Thursday, July 8, 2010

It's the tourist island!

"Nej" "Jo!" "Nej..." "JO!!" Simon and I argued as we always do, and he seemingly loves... If not for the fact that I feel he encourages my my almost violent desire to take the opposite position of any stance, I would think he regretted teaching me that "Yeah" means "Yes," but "YO!" means an emphatic yes in terms of arguing. I think he was encouraging my bad habit (which he must secretly enjoy) in teaching me that one. I remember Stockholm 3 years ago and the alarmingly silly parallels of Stockholm for me then and now (shown below, me in Greta Garbo Square pretending to be an elephant both times):

This particular trip, Simon chose to take me to a place which had previously scared me off as a "tourist island." I had pridefully boasted having done every single thing one should do when in Stockholm, save for the uber-touristy items like tasting reindeer or visiting the aforementioned island of Gröna Lund. Upon his departure, a Canadian friend I met on the comedically pathetic boat hostel I stayed on took a photo with me in front, asking if I'd ever been. "Of course not!" I replied, unknowing that I'd later return and have a day to remember the rest of my life there.

Simon argued that it wasn't so much a tourist island, but more of a recreation island for Swedes. All I know is there's a boat in a museum, roller coaster, zoo, and more picnicking sunbathers than can be adequately accounted for without taking a 3 hour census.

Simon wanted to have such a picnic and knew I'd need supplies. Having just eased off the vegan kick I was still eager to load up on gurka (cucumber), tomater, vindruvor (grapes), sallad (lettuce), och olika frukte (and various fruits). Unwittingly, Simon packed one of my favorite Champagne bottles of all time, one I had grown rather attached to at Austin's downtown sushi joint, Kenichi. The bottle is called Deutz, and I had more than my fair share (typical). Simon had first tried to open the bottle himself, but I quickly snatched it away. We've got to leave such things to the pro's, and after a satisfying pop and fizz over my left hand, we laid under blankets of sunlight coyly shooing away black-headed geese prodding around in search of snacks. Admittedly, some parts of the small island reaked of geese shit, the hills overlooking boat ways, quaint architecture, and happy joggers made this little gem something I swiftly kicked myself for previously missing. Generally when I mention Stockholm, the first thing I hear former tourists bring up is, "Did you see the boat in the museum?! How did they get that in there?" Which refers to the famously sunken ship which was resurrected from the Baltic and cradled beneath the construction of a surrounding museum. Stuffed with produce, we passed the building and crunched through gritty paths until arriving at one of the largest, most insane looking constructions I'd ever stumbled upon (and later rode). The "Insane" as it were seemed like a fun and daring idea up until the moment my legs were dangling over the edge and I began to question the reliability of the machine's design. 2.5 seconds later? We'd survived and Simon seemed all but hell-bent on playing a game, but relented to let me play ringleader (also typical) and jumped into 4-hour queues for 4-second rides.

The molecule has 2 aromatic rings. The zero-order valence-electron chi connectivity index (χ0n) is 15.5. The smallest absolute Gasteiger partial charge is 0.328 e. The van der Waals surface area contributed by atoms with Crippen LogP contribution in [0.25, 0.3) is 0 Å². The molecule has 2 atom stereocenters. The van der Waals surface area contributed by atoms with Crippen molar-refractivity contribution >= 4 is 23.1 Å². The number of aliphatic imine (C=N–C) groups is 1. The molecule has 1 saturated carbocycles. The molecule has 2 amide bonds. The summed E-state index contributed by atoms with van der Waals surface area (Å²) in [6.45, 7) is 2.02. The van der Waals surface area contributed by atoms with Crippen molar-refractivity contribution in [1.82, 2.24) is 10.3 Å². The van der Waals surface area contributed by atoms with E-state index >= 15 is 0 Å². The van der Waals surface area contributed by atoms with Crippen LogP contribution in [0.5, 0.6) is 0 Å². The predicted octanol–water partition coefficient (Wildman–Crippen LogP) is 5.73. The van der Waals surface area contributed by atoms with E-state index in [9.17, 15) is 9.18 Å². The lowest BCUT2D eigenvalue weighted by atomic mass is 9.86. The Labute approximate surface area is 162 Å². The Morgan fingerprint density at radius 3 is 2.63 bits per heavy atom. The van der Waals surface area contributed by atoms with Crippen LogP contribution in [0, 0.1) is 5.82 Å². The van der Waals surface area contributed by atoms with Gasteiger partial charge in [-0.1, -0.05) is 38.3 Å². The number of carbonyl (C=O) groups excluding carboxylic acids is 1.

I tried to play my usual games of, "Spot the American, Guess Which is Brit?, and Definitely Scandinavian..." only to learn that there is something about adolescent females that throws me off completely. All were healthfully plump, over-accessorized, commanding attention, and had altered their natural hair colors in some way. Oh, Hanna Montana... is it possible your plastic pearls have infected those overseas as well? The most dangerous ride of all it seemed to me was the simple chain swing which seemed to deem my body weight and proportions unacceptable for its aerodynamics and I felt as though I'd surely tip into the water (or worst) onto the ground. I tried to look as brave as my six-year-old counterparts spinning around with me, but admittedly I was a bit scared. I lifted up my iPhone (which was tragically lost on a flight back from Germany) and snapped this photo of a small girl sitting in the rattling chains as we prepared for take-off. Maybe she was as scared as I was? Maybe she was just telling herself she was? Outwardly she perhaps felt as I did, brave and terrified all at once but electrified with excitement at being exactly where she was at that very moment.

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